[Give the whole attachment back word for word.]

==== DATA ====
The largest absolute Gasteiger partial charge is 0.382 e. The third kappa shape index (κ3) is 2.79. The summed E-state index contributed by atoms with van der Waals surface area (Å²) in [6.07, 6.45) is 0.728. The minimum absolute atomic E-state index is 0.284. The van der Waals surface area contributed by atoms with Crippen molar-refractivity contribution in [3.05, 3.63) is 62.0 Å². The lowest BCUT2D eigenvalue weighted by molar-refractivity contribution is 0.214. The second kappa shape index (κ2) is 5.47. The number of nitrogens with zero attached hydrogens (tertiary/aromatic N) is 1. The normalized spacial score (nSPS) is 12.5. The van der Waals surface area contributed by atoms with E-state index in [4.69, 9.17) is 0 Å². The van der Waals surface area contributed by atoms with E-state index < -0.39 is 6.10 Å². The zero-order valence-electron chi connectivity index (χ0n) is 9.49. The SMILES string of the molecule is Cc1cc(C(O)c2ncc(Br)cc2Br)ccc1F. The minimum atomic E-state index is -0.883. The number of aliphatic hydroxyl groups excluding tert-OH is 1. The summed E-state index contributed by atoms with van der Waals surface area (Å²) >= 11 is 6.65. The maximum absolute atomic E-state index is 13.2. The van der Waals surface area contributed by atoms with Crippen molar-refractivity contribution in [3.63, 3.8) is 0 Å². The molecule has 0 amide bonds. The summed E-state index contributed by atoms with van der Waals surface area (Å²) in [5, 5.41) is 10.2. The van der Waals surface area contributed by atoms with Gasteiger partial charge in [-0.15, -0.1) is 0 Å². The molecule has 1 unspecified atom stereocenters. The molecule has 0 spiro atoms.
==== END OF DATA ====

The largest absolute Gasteiger partial charge is 0.382 e. The third kappa shape index (κ3) is 2.79. The summed E-state index contributed by atoms with van der Waals surface area (Å²) in [6.07, 6.45) is 0.728. The minimum absolute atomic E-state index is 0.284. The van der Waals surface area contributed by atoms with Crippen molar-refractivity contribution in [3.05, 3.63) is 62.0 Å². The lowest BCUT2D eigenvalue weighted by molar-refractivity contribution is 0.214. The second kappa shape index (κ2) is 5.47. The number of nitrogens with zero attached hydrogens (tertiary/aromatic N) is 1. The normalized spacial score (nSPS) is 12.5. The van der Waals surface area contributed by atoms with E-state index in [4.69, 9.17) is 0 Å². The van der Waals surface area contributed by atoms with E-state index < -0.39 is 6.10 Å². The zero-order valence-electron chi connectivity index (χ0n) is 9.49. The SMILES string of the molecule is Cc1cc(C(O)c2ncc(Br)cc2Br)ccc1F. The minimum atomic E-state index is -0.883. The number of aliphatic hydroxyl groups excluding tert-OH is 1. The summed E-state index contributed by atoms with van der Waals surface area (Å²) >= 11 is 6.65. The maximum absolute atomic E-state index is 13.2. The van der Waals surface area contributed by atoms with Crippen molar-refractivity contribution in [3.63, 3.8) is 0 Å². The molecule has 0 amide bonds. The summed E-state index contributed by atoms with van der Waals surface area (Å²) in [5, 5.41) is 10.2. The van der Waals surface area contributed by atoms with Gasteiger partial charge in [-0.15, -0.1) is 0 Å². The molecule has 1 unspecified atom stereocenters. The molecule has 0 spiro atoms.